Q From Ann Waddell: What does blotted her copy book mean?
A To blot one’s copybook means to commit some gaffe that spoils one’s record. It’s mainly a British or Commonwealth phrase, though rather old-fashioned. A look at recent examples shows that it has survived almost exclusively in sports journalism. A typical example appeared in the Racing Post on 19 July 2004: “Westender, last year’s Champion Hurdle runner-up, blotted his copybook in dramatic style when refusing at the first fence of the beginners’ chase and catapulting jockey Timmy Murphy to the ground in the process.” Another recent British example, from the Daily Telegraph, shows how it was once more widely used: “At the end of the war, Deedes notes, Muggeridge of MI6 ‘blotted his copybook by befriending PG Wodehouse and his wife’” (Wodehouse had been accused of treachery because he broadcast on German radio during the War).
Our schools now don’t have copybooks, or liquid ink that might cause blots, but at one time the image would have been evocative. The books contained examples of handwriting for pupils to copy in the spaces provided. To drip or smear ink on your copybook was a sign of inferior penmanship or clumsiness that was greatly looked down on. An example appeared in 1871 in Little Men by Louisa May Alcott: “Franz heard him say his lessons there, so no one could hear his blunders or see how he blotted his copybook.”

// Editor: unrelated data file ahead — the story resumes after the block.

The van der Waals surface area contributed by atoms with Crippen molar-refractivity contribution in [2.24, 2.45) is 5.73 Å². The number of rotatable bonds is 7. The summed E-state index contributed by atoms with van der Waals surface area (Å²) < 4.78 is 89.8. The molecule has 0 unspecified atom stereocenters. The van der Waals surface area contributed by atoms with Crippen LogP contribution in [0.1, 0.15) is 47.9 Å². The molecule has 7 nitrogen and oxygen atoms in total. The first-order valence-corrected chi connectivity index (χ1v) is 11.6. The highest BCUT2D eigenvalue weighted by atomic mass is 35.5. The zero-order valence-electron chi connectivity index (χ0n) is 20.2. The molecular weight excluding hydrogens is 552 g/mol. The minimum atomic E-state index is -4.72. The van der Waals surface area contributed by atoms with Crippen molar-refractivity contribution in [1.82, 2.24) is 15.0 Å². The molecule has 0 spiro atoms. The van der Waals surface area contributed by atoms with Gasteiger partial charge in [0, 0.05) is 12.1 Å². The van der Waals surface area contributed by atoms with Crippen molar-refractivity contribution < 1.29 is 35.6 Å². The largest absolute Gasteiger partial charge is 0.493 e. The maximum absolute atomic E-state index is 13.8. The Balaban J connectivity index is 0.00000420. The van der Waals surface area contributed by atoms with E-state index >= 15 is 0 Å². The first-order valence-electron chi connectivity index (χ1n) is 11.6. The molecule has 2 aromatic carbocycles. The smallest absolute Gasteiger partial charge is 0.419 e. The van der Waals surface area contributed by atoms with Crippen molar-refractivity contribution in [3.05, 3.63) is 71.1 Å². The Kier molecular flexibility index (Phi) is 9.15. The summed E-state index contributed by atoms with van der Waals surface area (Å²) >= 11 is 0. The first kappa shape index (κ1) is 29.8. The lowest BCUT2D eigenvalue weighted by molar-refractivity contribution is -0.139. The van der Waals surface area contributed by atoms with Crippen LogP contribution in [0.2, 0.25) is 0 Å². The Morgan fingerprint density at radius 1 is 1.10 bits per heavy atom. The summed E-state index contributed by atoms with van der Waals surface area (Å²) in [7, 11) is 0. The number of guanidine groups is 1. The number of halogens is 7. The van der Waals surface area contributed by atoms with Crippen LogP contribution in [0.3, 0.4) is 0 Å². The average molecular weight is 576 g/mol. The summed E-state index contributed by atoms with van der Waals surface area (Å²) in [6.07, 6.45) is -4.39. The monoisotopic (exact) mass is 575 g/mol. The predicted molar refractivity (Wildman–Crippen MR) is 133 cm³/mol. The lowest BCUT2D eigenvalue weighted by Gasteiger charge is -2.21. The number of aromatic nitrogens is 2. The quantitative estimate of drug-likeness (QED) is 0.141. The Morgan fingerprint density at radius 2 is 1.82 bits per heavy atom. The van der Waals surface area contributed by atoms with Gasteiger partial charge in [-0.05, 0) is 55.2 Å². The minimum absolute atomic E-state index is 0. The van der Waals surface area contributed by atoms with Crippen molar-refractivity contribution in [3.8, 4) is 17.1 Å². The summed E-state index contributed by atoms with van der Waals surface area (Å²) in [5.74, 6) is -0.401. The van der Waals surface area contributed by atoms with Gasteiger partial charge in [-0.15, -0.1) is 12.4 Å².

It wasn’t until the era of the copybook was almost over that the phrase took on a figurative meaning. The first case I can find is dated 1933, from A Prince of the Captivity by John Buchan: “Mr Stannix told me that he would have been safe for the vacant under-secretary-ship last spring if he hadn’t blotted his copy-book.”